units

MAE1042

Faculty of Engineering

Undergraduate - Unit

This unit entry is for students who completed this unit in 2014 only. For students planning to study the unit, please refer to the unit indexes in the the current edition of the Handbook. If you have any queries contact the managing faculty for your course or area of study.

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6 points, SCA Band 2, 0.125 EFTSL

Refer to the specific census and withdrawal dates for the semester(s) in which this unit is offered, or view unit timetables.

LevelUndergraduate
FacultyFaculty of Engineering
Organisational UnitDepartment of Mechanical and Aerospace Engineering
OfferedClayton Second semester 2014 (Day)
Coordinator(s)Dr Wenyi Yan

Synopsis

This unit will introduce the student to aircraft structural analysis. Concepts of load paths, equilibrium, forces/moments, stresses/strains, reaction forces and bending moments will be presented. Basic trusses and beam analysis will be used to analyse simple airframes. Students will trace the historical development of the airframe from truss-like structures to modern semi-monocoque construction and the importance of appropriate material selection. The concept of static structural equilibrium will be extended to consider 'dynamic equilibrium' through the introduction of mechanical vibrations. The last two weeks will introduce basic concepts of orbital mechanics/spaceflight followed by an introduction to rocket propulsion.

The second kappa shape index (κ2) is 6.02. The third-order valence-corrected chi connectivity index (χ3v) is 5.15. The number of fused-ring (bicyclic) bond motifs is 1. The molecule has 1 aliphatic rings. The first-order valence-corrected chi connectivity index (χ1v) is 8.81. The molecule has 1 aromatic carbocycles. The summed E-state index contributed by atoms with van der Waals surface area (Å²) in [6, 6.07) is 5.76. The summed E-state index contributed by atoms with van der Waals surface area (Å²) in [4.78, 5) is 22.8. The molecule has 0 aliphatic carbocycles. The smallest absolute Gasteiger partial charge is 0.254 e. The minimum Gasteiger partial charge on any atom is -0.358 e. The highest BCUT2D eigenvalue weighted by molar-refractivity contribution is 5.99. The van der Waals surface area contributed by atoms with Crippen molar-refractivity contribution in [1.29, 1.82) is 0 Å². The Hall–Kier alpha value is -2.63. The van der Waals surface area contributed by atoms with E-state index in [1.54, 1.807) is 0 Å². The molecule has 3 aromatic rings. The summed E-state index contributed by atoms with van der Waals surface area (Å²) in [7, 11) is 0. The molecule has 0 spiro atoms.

Outcomes

  1. To understand the evolution of the airframe to its present form and to identify all the structural components on a modern passenger or military aircraft.
  2. To be able to appreciate the importance of appropriate material selection in the design and construction of aircraft structures.
  3. To enable students to observe the structural response of representative aircraft structural components to applied loading and to undertake simple structural analysis to predict internal and reaction forces and/or displacements.
  4. To understand the difference between statically determinate and indeterminate structures.
  5. To understand the concept of structural stability.
  6. To understand the principles of mechanical vibrations and the use of available solution techniques for calculating relevant parameters.
  7. To understand the movement of satellites using Newtonian mechanics and to calculate basic orbit transfers.
  8. To be able to outline the different propulsion systems available for space flight.

Assessment

Field Trip: 10%
Assignments, tutorial work and test : 20%
Exam (3 hour) : 70%

Chief examiner(s)

Workload requirements

5 contact hours per week, 7 non-contact hours per week.

Prerequisites

None

Co-requisites

Prohibitions